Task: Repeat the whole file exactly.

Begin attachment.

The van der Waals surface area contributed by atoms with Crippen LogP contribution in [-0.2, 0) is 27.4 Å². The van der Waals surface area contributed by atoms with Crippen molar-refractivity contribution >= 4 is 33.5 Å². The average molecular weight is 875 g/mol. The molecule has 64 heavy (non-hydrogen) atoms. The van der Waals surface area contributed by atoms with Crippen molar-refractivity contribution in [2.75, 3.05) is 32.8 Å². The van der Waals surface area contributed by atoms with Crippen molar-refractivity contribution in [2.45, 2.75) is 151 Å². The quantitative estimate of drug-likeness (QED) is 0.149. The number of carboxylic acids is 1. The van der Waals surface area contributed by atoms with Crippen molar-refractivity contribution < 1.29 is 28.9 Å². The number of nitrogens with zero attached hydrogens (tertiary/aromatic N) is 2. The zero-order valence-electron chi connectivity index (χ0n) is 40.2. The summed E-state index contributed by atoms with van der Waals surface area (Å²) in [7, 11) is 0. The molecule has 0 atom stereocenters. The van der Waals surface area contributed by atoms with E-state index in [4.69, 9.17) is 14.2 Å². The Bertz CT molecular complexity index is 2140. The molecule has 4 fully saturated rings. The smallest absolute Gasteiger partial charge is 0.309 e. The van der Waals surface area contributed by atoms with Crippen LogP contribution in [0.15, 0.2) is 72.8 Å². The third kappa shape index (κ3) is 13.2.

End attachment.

The van der Waals surface area contributed by atoms with Crippen LogP contribution in [-0.2, 0) is 27.4 Å². The van der Waals surface area contributed by atoms with Crippen molar-refractivity contribution >= 4 is 33.5 Å². The average molecular weight is 875 g/mol. The molecule has 64 heavy (non-hydrogen) atoms. The van der Waals surface area contributed by atoms with Crippen molar-refractivity contribution in [2.75, 3.05) is 32.8 Å². The van der Waals surface area contributed by atoms with Crippen molar-refractivity contribution in [2.45, 2.75) is 151 Å². The quantitative estimate of drug-likeness (QED) is 0.149. The number of carboxylic acids is 1. The van der Waals surface area contributed by atoms with Crippen molar-refractivity contribution < 1.29 is 28.9 Å². The number of nitrogens with zero attached hydrogens (tertiary/aromatic N) is 2. The zero-order valence-electron chi connectivity index (χ0n) is 40.2. The summed E-state index contributed by atoms with van der Waals surface area (Å²) in [7, 11) is 0. The molecule has 0 atom stereocenters. The van der Waals surface area contributed by atoms with E-state index in [4.69, 9.17) is 14.2 Å². The Bertz CT molecular complexity index is 2140. The molecule has 4 fully saturated rings. The smallest absolute Gasteiger partial charge is 0.309 e. The van der Waals surface area contributed by atoms with Crippen LogP contribution in [0.15, 0.2) is 72.8 Å². The third kappa shape index (κ3) is 13.2.